Finished for Christmas: Scotch Whisky's Wood Fetish
As the sherried-cask boom gets as florid as a whisky marketeer's blurb, has the Scotch industry got its head stuck in a barrel? wonders Tom Bruce-Gardyne for WhiskyInvestDirect...
"TIS the SEASON to be jolly careful" quipped Boris Johnson as we head towards a diminished, socially-distanced Christmas.
That may not sound too grim for those secretly hoping it will keep the in-laws at bay. But if you're hoping to enjoy your favourite tipple in peace over Yuletide 2020, 'tis also the season for whiskies more steeped in sherry than your favourite aunt.
"Think rich fruit cake...brimming with dried fruits, cinnamon, nutmeg and clove, and nutty flavours," says the Whisky Exchange website.
It doesn't get more Christmassy than that. But it does make you wonder why so many single malts are discussed purely in terms of the oak casks they were matured in – casks that for much of Scotch whisky's history were mere storage vessels.
Early distillers used hand-me-down barrels from the cheapest, most convenient source. That tended to mean sherry casks, whereas now it's 90% ex-bourbon barrels from America.
"The wood makes the whisky" is the new mantra among Scotch distillers, and visitors to distilleries are told the cask accounts for most of the whisky's character, or "up to 80%" in the case of Macallan according to Stuart MacPherson, Macallan's master of wood.
The brand's owner, the Edrington Group, claims to buy around 90% of all the sherry casks used in the Scotch industry. They are made from European and American oak staves which are toasted, fashioned into casks and filled with sherry for a year as stipulated in Spanish law.
"The species of oak and toasting temperatures are by far the biggest drivers in colour and flavour development," says Stuart about the wood's impact on the whisky.
And yet Dalmore, to quote another sherried whisky, gets much more influence from the actual sherry by using antique casks that have been filled with the stuff for decades in the bodegas of Gonzalez Byass in Jerez.
For the most part, the endless profusion of whiskies labelled 'Oloroso', 'PX' (as in the grape Pedro Ximenez) or just plain 'Sherry' have been "finished" in a sherry cask. William Grant & Sons pioneered this technique with Balvenie before Glenmorangie took it mainstream in the 1990s, since when just about everyone has been sending their single malts to finishing school.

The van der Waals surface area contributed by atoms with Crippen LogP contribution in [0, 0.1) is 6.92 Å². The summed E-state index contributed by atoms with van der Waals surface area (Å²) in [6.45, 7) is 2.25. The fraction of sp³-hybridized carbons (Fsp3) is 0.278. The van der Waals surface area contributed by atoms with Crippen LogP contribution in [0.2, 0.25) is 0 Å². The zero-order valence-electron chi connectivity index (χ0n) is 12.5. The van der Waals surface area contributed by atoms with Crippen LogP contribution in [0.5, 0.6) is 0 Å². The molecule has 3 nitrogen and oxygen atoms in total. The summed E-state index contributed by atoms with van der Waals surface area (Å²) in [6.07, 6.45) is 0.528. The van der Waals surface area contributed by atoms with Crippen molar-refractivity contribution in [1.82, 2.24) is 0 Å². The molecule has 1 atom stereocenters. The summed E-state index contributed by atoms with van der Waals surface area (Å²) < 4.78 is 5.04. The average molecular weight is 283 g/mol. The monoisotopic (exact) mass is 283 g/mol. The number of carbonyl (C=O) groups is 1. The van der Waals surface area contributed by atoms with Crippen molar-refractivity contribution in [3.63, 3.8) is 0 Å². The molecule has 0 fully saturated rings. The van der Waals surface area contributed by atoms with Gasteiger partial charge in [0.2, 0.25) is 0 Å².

As a consequence, the talk began to bypass the wood and go straight to the previous contents of the barrel, be they the sherries mentioned above or port, rum, madeira, sauternes...and now tequila.
The Scotch Whisky Association relaxed its rules on 'non-traditional casks' in 2019 to allow companies like Diageo to access barrels from their tequila brands and create new whisky finishes. "If it's done for the right purposes to benefit quality, you have to be really open to these sort of ideas," says Whyte & Mackay's whisky maker Gregg Glass.
But the prospect of such casks doesn't thrill Gordon Bruce, manager at Knockdhu distillery. There he tries to keep the wood impact to around 50%, as does Ron Welsh, Beam Suntory's master blender.
As Gordon puts it: "God forbid we mask the character of the newmake spirit by too much influence from the wood." Young spirit also risk drowning in the marketing team's descriptive prose too, for it will be fascinating to see how these new tequila whiskies are sold.
If Johnnie Walker swaps his top hat for a sombrero you'll know why.
One of the reasons brand-owners love wood finishes is the speed of getting them on the shelf. Pop a mature whisky into a port pipe and you can bottle it within six months, whereas if you alter the original spirit going into the barrel you might have to wait a decade for any consumer feedback.
"FMCG thinking," is how Ian Palmer, founder of the Inchdairnie distillery in Fife, dismisses it. "You manufacture a standard product and just before it goes onto the market, you customise it," he says of this fast-moving-consumer-goods approach – and he has no intention of doing any cask finishes.
Yet for all the talk of exotic casks, the vast majority of Scotch is matured in barrels that previously contained bourbon whose producers are compelled to use new wood for every production run. "They've been lobbying for a long time to change the rules, but my gut feeling is that one-fill bourbons will be with us for a number of years yet," says Stuart MacPherson at Macallan.
"I certainly think the Americans could start reusing casks, however they've built their reputation on a flavour profile that uses virgin oak, and that would be very difficult to change," agrees Ron Welsh.
Let's hope so, for it would cause a fair degree of panic in the Scotch whisky industry if it ever came to pass.
Award-winning drinks columnist and author Tom Bruce-Gardyne began his career in the wine trade, managing exports for a major Sicilian producer. Now freelance for 20 years, Tom has been a weekly columnist for The Herald and his books include The Scotch Whisky Book and most recently Scotch Whisky Treasures.
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